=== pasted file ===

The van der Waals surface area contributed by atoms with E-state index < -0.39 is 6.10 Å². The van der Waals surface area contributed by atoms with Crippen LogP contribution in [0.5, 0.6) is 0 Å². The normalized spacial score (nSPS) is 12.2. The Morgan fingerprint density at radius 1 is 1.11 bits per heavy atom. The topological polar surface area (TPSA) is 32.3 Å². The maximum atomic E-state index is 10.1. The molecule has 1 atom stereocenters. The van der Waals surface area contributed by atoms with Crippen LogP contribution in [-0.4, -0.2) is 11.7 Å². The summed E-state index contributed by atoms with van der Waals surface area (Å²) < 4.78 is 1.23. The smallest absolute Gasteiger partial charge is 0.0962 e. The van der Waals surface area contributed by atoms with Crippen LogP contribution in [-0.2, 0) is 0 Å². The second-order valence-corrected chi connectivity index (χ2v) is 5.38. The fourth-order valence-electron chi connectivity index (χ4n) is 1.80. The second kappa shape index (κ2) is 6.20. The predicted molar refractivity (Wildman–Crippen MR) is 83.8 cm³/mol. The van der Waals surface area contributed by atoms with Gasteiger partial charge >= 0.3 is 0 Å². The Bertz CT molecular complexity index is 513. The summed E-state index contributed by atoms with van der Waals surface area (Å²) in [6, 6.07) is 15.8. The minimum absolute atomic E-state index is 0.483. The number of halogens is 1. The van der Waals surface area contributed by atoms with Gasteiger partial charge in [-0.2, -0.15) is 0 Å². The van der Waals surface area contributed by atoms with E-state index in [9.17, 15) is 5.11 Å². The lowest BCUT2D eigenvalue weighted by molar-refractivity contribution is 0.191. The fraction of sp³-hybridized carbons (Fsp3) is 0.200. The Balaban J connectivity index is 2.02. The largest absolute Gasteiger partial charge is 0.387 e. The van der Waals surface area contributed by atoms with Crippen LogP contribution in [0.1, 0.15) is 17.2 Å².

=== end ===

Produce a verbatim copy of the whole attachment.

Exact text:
The van der Waals surface area contributed by atoms with E-state index < -0.39 is 6.10 Å². The van der Waals surface area contributed by atoms with Crippen LogP contribution in [0.5, 0.6) is 0 Å². The normalized spacial score (nSPS) is 12.2. The Morgan fingerprint density at radius 1 is 1.11 bits per heavy atom. The topological polar surface area (TPSA) is 32.3 Å². The maximum atomic E-state index is 10.1. The molecule has 1 atom stereocenters. The van der Waals surface area contributed by atoms with Crippen LogP contribution in [-0.4, -0.2) is 11.7 Å². The summed E-state index contributed by atoms with van der Waals surface area (Å²) < 4.78 is 1.23. The smallest absolute Gasteiger partial charge is 0.0962 e. The van der Waals surface area contributed by atoms with Crippen LogP contribution in [-0.2, 0) is 0 Å². The second-order valence-corrected chi connectivity index (χ2v) is 5.38. The fourth-order valence-electron chi connectivity index (χ4n) is 1.80. The second kappa shape index (κ2) is 6.20. The predicted molar refractivity (Wildman–Crippen MR) is 83.8 cm³/mol. The van der Waals surface area contributed by atoms with Gasteiger partial charge >= 0.3 is 0 Å². The Bertz CT molecular complexity index is 513. The summed E-state index contributed by atoms with van der Waals surface area (Å²) in [6, 6.07) is 15.8. The minimum absolute atomic E-state index is 0.483. The number of halogens is 1. The van der Waals surface area contributed by atoms with Gasteiger partial charge in [-0.2, -0.15) is 0 Å². The van der Waals surface area contributed by atoms with E-state index in [9.17, 15) is 5.11 Å². The lowest BCUT2D eigenvalue weighted by molar-refractivity contribution is 0.191. The fraction of sp³-hybridized carbons (Fsp3) is 0.200. The Balaban J connectivity index is 2.02. The largest absolute Gasteiger partial charge is 0.387 e. The van der Waals surface area contributed by atoms with Crippen LogP contribution in [0.1, 0.15) is 17.2 Å².